FIGS. 4a and 4b show alternative apparatus for the multiple container monitoring.
To the wall 2 of the vacuum bell 1, a bypass line 31 is connected. The bypass line 31 is tied to a three-way valve 32 and via this valve with a vacuum line 9.
Within the vacuum bell 1, above the cover 17 of each container 16, an annular bushing 34 with a collar 33 is provided.
A compression spring 35 on the underside of the cover plate 34 is braced against the bushing 34. Above the cover plate 4 a pneumatic cylinder 36 is arranged and has a piston 37 connected to a piston rod 38 which can engage under the collars 33 of the sleeves or bushings 34 as a lifting plate 39.
In the first phase of the evacuating process, the largest part of the volume to be evacuated is sucked off via the bypass line 31.
The annular bushing 34 which is spring-biased against the cover 17 prevents the cover from prematurely bulging when the bypass line 31 rapidly evacuates the chamber.
In the second phase, the three-way valve 32 switches the pneumatic cylinder 36, i.e. bypass 31 is blocked, the annular bushing 34 is lifted free and the suction cup 18 is free. The residue of the evacuating volume is sucked off via the suction cup 18.
When the container is tight, the cover 17 assists in the lifting of the bushing 34 by a bulging and enables a pressure difference to develop.
If the container is not tight, the residual volume is drawn off through the suction cup. This residue is not able to form a bulge, i.e. no pressure difference develops.
A multiple test can be effected as shown in FIG. 5 after the containers have been introduced into a carton 23, a tray or the like.
All of the containers within the carton or tray can be simultaneously tested.
The testing of a plurality of containers with a single testing unit can be effected utilizing the apparatus shown in FIGS. 6 and 7. FIG. 6 shows the case in which two side by side containers are tightly sealed in this case, after an evacuation of the interior 5 of the chamber, both covers 17 press against the underside of the suction cups 18 and in this case a pressure difference is developed which shows that none of the containers has a failed seal.
In the case of FIG. 7, the container on the left is tight while the container on the right is not tight. In this case, the pressure difference is zero. This signals that at least one container among those tested has a failed seal. The container experiencing the seal failure can be visibly determined by viewing the containers through the transparent wall of the vacuum bell and easily recognized and sorted.
Basically it is also possible and under certain circumstances advantageous to integrate the dosing unit in a container-filling and closing machine.
Such an arrangement has been shown in FIGS. 8a, 8b and 8c.
The container 16 may be provided in respective rows on a conveyor 25 which carries the containers through the machine in a stepwise manner for viewing with the product, closing of the covers and sealing.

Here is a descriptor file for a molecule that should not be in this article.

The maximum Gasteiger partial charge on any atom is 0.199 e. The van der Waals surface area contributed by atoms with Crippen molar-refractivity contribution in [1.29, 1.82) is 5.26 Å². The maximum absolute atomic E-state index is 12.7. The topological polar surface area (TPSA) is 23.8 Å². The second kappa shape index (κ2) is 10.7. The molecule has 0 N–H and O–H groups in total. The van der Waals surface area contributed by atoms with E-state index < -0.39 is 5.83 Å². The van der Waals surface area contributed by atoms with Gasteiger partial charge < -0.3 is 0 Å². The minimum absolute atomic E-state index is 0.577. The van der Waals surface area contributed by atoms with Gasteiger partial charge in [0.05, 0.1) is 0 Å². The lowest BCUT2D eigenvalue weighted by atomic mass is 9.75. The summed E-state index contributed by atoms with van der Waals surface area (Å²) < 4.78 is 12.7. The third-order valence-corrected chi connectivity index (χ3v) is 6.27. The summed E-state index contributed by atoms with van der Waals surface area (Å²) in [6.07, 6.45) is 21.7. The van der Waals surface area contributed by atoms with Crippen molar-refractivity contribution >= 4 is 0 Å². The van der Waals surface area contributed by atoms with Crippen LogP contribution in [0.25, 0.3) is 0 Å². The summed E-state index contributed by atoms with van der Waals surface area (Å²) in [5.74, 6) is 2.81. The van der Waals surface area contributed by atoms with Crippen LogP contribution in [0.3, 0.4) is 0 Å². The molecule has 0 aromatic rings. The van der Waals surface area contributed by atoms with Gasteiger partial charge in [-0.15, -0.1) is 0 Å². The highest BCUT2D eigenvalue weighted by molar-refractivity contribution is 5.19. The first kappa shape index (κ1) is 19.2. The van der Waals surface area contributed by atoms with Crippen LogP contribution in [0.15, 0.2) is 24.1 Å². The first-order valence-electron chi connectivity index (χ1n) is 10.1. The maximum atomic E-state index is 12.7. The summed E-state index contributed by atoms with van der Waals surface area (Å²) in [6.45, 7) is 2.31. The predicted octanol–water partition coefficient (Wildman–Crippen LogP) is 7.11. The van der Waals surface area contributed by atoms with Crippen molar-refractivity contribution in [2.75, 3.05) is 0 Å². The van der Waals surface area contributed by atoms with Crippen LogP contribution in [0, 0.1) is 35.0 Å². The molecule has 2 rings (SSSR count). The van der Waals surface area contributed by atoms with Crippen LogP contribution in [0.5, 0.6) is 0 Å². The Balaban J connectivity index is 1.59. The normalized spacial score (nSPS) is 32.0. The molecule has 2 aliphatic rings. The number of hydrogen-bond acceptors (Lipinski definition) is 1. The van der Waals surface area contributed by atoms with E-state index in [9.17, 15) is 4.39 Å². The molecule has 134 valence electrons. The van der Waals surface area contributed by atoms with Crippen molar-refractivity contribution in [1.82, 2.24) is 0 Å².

At a station the individual containers or containers in groups across the conveyor belt can be tested in a vacuum bell or a plurality of vacuum bells, the vacuum bell being bipartite.
The apparatus for each vacuum bell has a first part 26 along the upper side of the conveyor belt 25 and a second part 27 disposed along the lower part of the conveyor belt, the two parts being movable toward one another as represented by the arrows in FIG. 8aso that they can close on a container 16 while the edges of these parts at 28 and 29 seal against the conveyer belt 25. The upper part carries the suction pipe 15 and its suction cup.
In the closed position, FIG. 8b, the chamber can be evacuated through the suction cup and suction pipe to cause the cover to bulge upwardly and block the suction cup thereby producing the pressure difference in the manner described which signals an effective seal. After the test, the parts 26 and 27 can be moved away form one another (arrows in FIG. 8c) to allow the conveyor to advance and another container brought into the test position. As has been described previously, the failed seal will prevent the cover from bulging and will not give rise to a measurable pressure difference. That failure can be registered and, where the containers are to be packaged in cartons or the like, the defective container can be discarded.
The invention is not limited to the embodiments described but can include any variation within the spirit and scope of the appended claims. The vacuum bells can travel synchronously with the conveyor so that the latter need not operate intermittently if it is desired to carry out the test over a certain stretch of the transport path. The vacuum bells can be returned to their starting positions to receive the containers of the next row.
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|U.S. Classification||73/49.3, 73/45.4, 73/52|
|Sep 8, 1993||AS||Assignment|
Owner name: GASTI VERPACKUNGSMASCHINEN GMBH, GERMANY
Free format text: ASSIGNMENT OF ASSIGNORS INTEREST;ASSIGNOR:HORLACHER, WILLY;REEL/FRAME:006700/0557
Effective date: 19930809
|May 13, 1998||FPAY||Fee payment|
Year of fee payment: 4
|May 7, 2002||FPAY||Fee payment|
Year of fee payment: 8
|Jun 7, 2006||REMI||Maintenance fee reminder mailed|
|Nov 22, 2006||LAPS||Lapse for failure to pay maintenance fees|
|Jan 16, 2007||FP||Expired due to failure to pay maintenance fee|
Effective date: 20061122